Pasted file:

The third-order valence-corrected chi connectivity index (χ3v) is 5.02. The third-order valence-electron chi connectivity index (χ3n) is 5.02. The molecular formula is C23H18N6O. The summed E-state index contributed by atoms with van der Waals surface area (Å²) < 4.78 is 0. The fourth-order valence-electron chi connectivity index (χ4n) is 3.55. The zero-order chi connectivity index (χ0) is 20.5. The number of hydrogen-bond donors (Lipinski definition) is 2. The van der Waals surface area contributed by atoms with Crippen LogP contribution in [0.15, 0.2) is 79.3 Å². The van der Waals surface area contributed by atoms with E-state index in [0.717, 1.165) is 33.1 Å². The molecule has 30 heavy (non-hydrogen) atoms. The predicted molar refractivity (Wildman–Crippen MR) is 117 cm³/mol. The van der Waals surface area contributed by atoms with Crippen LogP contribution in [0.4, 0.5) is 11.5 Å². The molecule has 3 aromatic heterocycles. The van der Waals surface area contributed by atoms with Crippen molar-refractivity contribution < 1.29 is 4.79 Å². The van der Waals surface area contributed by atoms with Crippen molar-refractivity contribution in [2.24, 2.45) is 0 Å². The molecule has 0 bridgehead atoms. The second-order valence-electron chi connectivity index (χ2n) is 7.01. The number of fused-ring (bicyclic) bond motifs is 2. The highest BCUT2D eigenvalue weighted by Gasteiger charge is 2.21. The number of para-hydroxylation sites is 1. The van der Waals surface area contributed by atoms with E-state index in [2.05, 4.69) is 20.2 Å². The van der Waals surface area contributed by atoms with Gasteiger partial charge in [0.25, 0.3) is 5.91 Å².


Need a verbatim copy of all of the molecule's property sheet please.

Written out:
The third-order valence-corrected chi connectivity index (χ3v) is 5.02. The third-order valence-electron chi connectivity index (χ3n) is 5.02. The molecular formula is C23H18N6O. The summed E-state index contributed by atoms with van der Waals surface area (Å²) < 4.78 is 0. The fourth-order valence-electron chi connectivity index (χ4n) is 3.55. The zero-order chi connectivity index (χ0) is 20.5. The number of hydrogen-bond donors (Lipinski definition) is 2. The van der Waals surface area contributed by atoms with Crippen LogP contribution in [0.15, 0.2) is 79.3 Å². The van der Waals surface area contributed by atoms with E-state index in [0.717, 1.165) is 33.1 Å². The molecule has 30 heavy (non-hydrogen) atoms. The predicted molar refractivity (Wildman–Crippen MR) is 117 cm³/mol. The van der Waals surface area contributed by atoms with Crippen LogP contribution in [0.4, 0.5) is 11.5 Å². The molecule has 3 aromatic heterocycles. The van der Waals surface area contributed by atoms with Crippen molar-refractivity contribution < 1.29 is 4.79 Å². The van der Waals surface area contributed by atoms with Crippen molar-refractivity contribution in [2.24, 2.45) is 0 Å². The molecule has 0 bridgehead atoms. The second-order valence-electron chi connectivity index (χ2n) is 7.01. The number of fused-ring (bicyclic) bond motifs is 2. The highest BCUT2D eigenvalue weighted by Gasteiger charge is 2.21. The number of para-hydroxylation sites is 1. The van der Waals surface area contributed by atoms with E-state index in [2.05, 4.69) is 20.2 Å². The van der Waals surface area contributed by atoms with Gasteiger partial charge in [0.25, 0.3) is 5.91 Å².